Columbia University Medical Center

Columbia Study Seeks Patients For Study Of Macular Degeneration Genetics

New York, NY, January 2004 – Researchers at the Edward S. Harkness Eye Institute of Columbia University College of Physicians & Surgeons (P&S) are seeking patients for a research study examining the genetic underpinnings of age-related macular degeneration (AMD), the leading cause of blindness and vision loss in the United States. AMD affects an estimated 10 million Americans each year—more than glaucoma and cataracts combined (source: American Macular Degeneration Foundation). The prevalence of this disease is expected to grow substantially as life expectancy continues to increase and record numbers of baby boomers enter their senior years.
“The medical community needs to get a better understanding of what causes age-related macular degeneration, especially because treatment options are limited and more and more people are living longer and developing this disease,” said Dr. Rando Allikmets, Acquavella Assistant Professor of Ophthalmology at P&S and one of the study’s three primary investigators. “With this study, we aim to uncover any genetic mechanisms behind AMD, paving the way for the possibility of more and better treatments, as well as therapies that can undercut the disease before it ever begins.”
“A number of studies have shown that macular degeneration can run in families, possibly predisposing certain individuals to AMD later in life,” said Dr. R. Theodore Smith, associate clinical professor of ophthalmology at P&S and a co-principal investigator of the study. “The next step is to identify the gene or genes responsible in the disease process, which is what we hope to do during the course of our investigation.”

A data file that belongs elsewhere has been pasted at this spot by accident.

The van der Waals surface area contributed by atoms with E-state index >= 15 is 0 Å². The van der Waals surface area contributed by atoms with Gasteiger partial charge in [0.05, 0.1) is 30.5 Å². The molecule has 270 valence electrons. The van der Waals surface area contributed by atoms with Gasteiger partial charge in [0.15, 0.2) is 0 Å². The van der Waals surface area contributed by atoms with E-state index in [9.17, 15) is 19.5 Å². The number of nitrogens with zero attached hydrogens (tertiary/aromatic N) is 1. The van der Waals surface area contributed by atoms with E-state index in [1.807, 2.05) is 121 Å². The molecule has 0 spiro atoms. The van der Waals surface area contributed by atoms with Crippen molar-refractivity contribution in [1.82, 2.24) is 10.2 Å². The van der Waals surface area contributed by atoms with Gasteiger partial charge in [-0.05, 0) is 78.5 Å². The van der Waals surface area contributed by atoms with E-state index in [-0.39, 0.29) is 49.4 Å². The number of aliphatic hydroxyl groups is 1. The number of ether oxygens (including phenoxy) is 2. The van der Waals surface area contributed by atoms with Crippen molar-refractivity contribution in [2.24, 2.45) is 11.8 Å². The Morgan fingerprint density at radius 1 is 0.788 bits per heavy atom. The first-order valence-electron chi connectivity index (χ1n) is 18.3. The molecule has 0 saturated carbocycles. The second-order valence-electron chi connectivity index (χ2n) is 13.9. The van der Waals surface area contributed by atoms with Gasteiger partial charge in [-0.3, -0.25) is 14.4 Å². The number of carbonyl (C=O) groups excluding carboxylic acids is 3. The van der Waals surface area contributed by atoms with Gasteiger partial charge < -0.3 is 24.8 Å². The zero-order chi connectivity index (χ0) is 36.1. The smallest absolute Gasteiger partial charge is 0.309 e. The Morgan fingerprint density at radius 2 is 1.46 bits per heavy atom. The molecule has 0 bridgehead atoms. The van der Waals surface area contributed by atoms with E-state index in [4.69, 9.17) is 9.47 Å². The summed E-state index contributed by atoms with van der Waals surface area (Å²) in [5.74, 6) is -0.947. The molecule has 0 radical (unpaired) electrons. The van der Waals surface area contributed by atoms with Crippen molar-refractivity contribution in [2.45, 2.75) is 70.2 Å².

AMD impairs a person’s vision by attacking the central portion of the retina (“macula”). This part of the eye is responsible for central vision—the function that allows us to recognize things in fine detail. Symptoms of this devastating disease include blurriness, distortions, or “white-outs” in the center of the visual field, as well as changes in color perception or seeing straight lines as wavy or crooked. While severe macular degeneration can result in blindness, even a mild case can seriously damage a person’s quality of life—undermining one’s ability to do things most of us take for granted, including driving a car, reading a book or computer screen, watching television, and making out shapes, colors, and faces.

Participants in the macular degeneration genetics study at Columbia are asked to complete a questionnaire on their medical and family history, undergo a complete eye examination (which includes measurements of visual perceptiveness, eye photography, and macular assessments), and submit a blood sample for confidential DNA testing, enabling researchers to look for genes that may contribute to age-related macular degeneration. In turn, patients receive a thorough, expert evaluation of their eyesight and eye health at no cost to them, as well as any necessary referrals and treatment information.
To qualify for the study, participants must be AMD patients age 60 or older or people age 70 or older without the disease. People with a family history of AMD are strongly encouraged to inquire. For more information or to participate in a screening interview, contact Linda Buckta, study coordinator, at 212-305-0653 or lb2036@columbia.edu, or visit the study website, www.amdgenetics.hs.columbia.edu.

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